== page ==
Ararat (2002) 1080p

Movie Poster
Ararat (2002) 1080p - Movie Poster
Drama | War
Frame Rate:
24 fps
English 2.0  
Run Time:
115 min
IMDB Rating:
6.2 / 10 
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Directors: Atom Egoyan [Director] ,

Movie Description:
People tell stories. In Toronto, an art historian lectures on Arshile Gorky (1904 -1948), an Armenian painter who lived through the Armenian Genocide in the Ottoman Empire. A director invites the historian to help him include Gorky's story in a film about the genocide and Turkish assault on the town of Van. The historian's family is under stress: her son is in love with his step-sister, who blames the historian for the death of her father. The daughter wants to revisit her father's death and change that story. An aging customs agent tells his son about his long interview with the historian's son, who has returned from Turkey with canisters of film. All the stories connect.


  • Ararat (2002) 1080p - Movie Scene 1
  • Ararat (2002) 1080p - Movie Scene 2
  • Ararat (2002) 1080p - Movie Scene 1

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A film within a film, IMO, Egoyan's best work.

I have seen other film by Atom Egoyan. I respect him as an artist.

This film, Ararat, is lovingly made and very sensitive to a horrid subject. I found the acting very good, especially that by Christopher Plummer and David Alpay. I am shocked to see how limited the release was in the U.S. 6 screens, in the whole country? This film deserves far better treatment.

I am also dismayed by the official IMDb blurb "Interrogated by a customs officer, a young man recounts how his life was changed during the making of a film about the Armenian genocide claims." Very good until the last word, "claims." Political correctness has no such place here. The only country in the world which continues to deny the Armenian Holocaust is Turkey.

A hopeless hodgepodge

I don't have a dog in the historic fight here, but expected to learn something I didn't know from the film. As a history buff, I had high hopes of insight into the historic context of the time, the actions taken by the two sides, how they viewed the situation, and/or why they did what they did.

Instead, the opportunity was squandered on a long, drawn out, absolutely boring melodrama involving some obscure family conflict, a gratuitous if titillating sex scene, some bizarre injection of homosexuality and atheism creating stress in an aging character with nothing at all to do with the history, and a lot of drippy and pointless personal drama. The only history to be seen consisted of one dimensional Turks and Armenians shooting each other, especially the former shooting and raping civilians of the latter.

The actual historical actors were like cartoon characters. One might, for example, have liked to know that the American doctor was doing in the middle of Turkey. Or why the Turk commander felt he needed to do what he did. Instead, the historic conflict is treated with all the depth of a Road Runner cartoon, while the main focus is on some kid and his girlfriend going through an emotional life crisis. Either, done well, might have been interesting. Both mashed together and done poorly are like a cherry pie with asparagus filling.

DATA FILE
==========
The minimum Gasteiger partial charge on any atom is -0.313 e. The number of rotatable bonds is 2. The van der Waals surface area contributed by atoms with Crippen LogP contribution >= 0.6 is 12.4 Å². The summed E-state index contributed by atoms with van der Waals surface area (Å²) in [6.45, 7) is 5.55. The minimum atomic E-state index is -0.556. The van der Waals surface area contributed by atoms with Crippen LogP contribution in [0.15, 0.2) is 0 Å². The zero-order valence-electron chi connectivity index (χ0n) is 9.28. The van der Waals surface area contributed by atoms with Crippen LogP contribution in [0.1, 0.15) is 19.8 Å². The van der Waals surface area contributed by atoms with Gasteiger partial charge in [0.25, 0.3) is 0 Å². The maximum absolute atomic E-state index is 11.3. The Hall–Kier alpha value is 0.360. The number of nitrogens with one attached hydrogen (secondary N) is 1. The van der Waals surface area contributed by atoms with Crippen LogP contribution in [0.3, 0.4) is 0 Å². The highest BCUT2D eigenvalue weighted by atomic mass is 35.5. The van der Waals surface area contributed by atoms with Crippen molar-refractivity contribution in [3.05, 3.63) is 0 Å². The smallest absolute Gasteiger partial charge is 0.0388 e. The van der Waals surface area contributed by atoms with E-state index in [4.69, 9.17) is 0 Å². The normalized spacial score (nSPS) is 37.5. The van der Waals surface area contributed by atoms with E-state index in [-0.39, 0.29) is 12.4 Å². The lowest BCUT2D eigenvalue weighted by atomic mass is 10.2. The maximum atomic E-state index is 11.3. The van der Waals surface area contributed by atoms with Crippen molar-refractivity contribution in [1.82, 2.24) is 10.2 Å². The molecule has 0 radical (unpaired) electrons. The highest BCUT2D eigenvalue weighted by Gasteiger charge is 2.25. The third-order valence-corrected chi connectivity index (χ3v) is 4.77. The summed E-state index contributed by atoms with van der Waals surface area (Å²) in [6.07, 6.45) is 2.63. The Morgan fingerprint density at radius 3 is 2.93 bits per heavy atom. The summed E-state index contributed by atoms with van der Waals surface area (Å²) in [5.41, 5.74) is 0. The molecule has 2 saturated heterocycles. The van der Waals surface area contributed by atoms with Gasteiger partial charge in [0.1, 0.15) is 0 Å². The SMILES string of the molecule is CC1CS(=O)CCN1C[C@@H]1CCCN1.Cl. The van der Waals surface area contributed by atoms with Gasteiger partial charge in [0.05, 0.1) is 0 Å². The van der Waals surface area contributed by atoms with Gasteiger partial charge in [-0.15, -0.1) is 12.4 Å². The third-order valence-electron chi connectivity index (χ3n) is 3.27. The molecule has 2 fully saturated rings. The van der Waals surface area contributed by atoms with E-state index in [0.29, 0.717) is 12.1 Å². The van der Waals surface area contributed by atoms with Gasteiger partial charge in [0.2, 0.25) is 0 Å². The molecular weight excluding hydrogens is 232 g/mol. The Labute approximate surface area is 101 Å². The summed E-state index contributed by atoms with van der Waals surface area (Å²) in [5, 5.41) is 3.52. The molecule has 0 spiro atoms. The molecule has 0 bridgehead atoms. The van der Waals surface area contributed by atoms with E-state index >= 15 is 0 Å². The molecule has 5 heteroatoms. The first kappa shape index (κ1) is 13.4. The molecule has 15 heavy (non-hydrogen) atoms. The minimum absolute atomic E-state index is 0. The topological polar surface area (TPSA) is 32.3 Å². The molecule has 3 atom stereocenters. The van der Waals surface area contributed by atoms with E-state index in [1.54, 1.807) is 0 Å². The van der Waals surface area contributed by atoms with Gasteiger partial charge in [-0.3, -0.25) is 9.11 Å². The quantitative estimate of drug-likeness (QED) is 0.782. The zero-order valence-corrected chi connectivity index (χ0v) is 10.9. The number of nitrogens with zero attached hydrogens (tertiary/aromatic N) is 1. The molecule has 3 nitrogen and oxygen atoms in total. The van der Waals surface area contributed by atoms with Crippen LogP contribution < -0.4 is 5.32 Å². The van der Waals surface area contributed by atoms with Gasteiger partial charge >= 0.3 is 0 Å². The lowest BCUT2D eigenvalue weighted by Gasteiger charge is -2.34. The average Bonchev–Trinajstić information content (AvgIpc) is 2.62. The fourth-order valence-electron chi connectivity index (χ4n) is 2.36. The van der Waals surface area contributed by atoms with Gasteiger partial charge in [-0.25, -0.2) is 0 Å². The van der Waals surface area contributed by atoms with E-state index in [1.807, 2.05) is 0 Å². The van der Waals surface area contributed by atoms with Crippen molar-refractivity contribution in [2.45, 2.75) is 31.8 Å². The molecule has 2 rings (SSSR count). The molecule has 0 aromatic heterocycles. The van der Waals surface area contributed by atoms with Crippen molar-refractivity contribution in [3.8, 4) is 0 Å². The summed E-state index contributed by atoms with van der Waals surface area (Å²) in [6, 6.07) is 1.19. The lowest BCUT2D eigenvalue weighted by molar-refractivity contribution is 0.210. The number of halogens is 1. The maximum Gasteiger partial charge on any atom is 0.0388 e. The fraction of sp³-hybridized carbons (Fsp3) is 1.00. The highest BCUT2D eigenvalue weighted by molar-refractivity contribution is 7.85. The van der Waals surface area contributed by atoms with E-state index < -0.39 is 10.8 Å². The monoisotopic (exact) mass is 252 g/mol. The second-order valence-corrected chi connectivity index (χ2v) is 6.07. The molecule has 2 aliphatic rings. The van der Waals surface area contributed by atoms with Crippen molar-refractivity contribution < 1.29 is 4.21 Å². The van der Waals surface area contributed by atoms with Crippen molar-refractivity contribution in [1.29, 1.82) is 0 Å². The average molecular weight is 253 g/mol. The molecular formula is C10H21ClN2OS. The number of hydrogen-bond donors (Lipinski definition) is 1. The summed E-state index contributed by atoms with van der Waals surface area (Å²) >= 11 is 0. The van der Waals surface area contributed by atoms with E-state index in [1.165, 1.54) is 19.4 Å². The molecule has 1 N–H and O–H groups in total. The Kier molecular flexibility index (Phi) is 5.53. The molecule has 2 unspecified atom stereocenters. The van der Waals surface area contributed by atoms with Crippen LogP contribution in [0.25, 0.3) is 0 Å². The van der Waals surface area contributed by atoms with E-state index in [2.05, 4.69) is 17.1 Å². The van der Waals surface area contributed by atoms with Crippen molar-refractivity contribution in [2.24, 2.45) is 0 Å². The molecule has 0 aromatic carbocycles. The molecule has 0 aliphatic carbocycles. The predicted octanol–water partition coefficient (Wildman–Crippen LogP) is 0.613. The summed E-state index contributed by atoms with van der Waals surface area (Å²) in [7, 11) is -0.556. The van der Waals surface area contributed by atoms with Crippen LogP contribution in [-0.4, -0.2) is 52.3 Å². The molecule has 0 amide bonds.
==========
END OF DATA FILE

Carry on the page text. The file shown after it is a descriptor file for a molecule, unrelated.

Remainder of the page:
Boring, unenlightening, and patched together, it was as if someone had taken some cheap footage of war from a century ago and randomly spliced in parts of various soap operas. What a waste of an opportunity.

This movie just sucked. I don't usually express my opinion that way, but frankly it just sucked. I can understand why either side with a political axe to grind might feel compelled to love or hate the film, but having none I found it almost unwatchably boring.

Egoyan on Spielberg territory

I am sorry to say that this movie disappointed me sorely. Atom Egoyan made his name with quiet movies with a lot of intimacy. In this case there is an over abundance of characters who ALL have their own story to tell and their own onions to fry. The noble cause of the movie, remembering the genocide of Armenians in the Ottoman Empire during World War I, suffers from a unnecessarily convoluted script that does not really work and too many secondary stories who make Ararat at times descend into the Soap Opera genre.

Egoyan departed here from the style of his earlier movies and moved into an epic mode of storytelling which reminds me of Steven Spielberg blockbusters who always remain on the surface of issues and address people's emotions rather than their intelligence. Probably this happened because he wanted to reach a wider audience who is ignorant of the historic facts recounted in the movie. But then, why the many disorienting shifts in time, why the focusing on individual memories, why the inclusion into the narrative of terroristic acts against Turkish officials half a century after the genocide? If you do not know the historical facts, it really rather confuses than helps. I suspect that the director lacked the necessary emotional distance from the issue to tell about these tragic happenings without being hampered by personal distress. In this sense Ararat is a chance missed.
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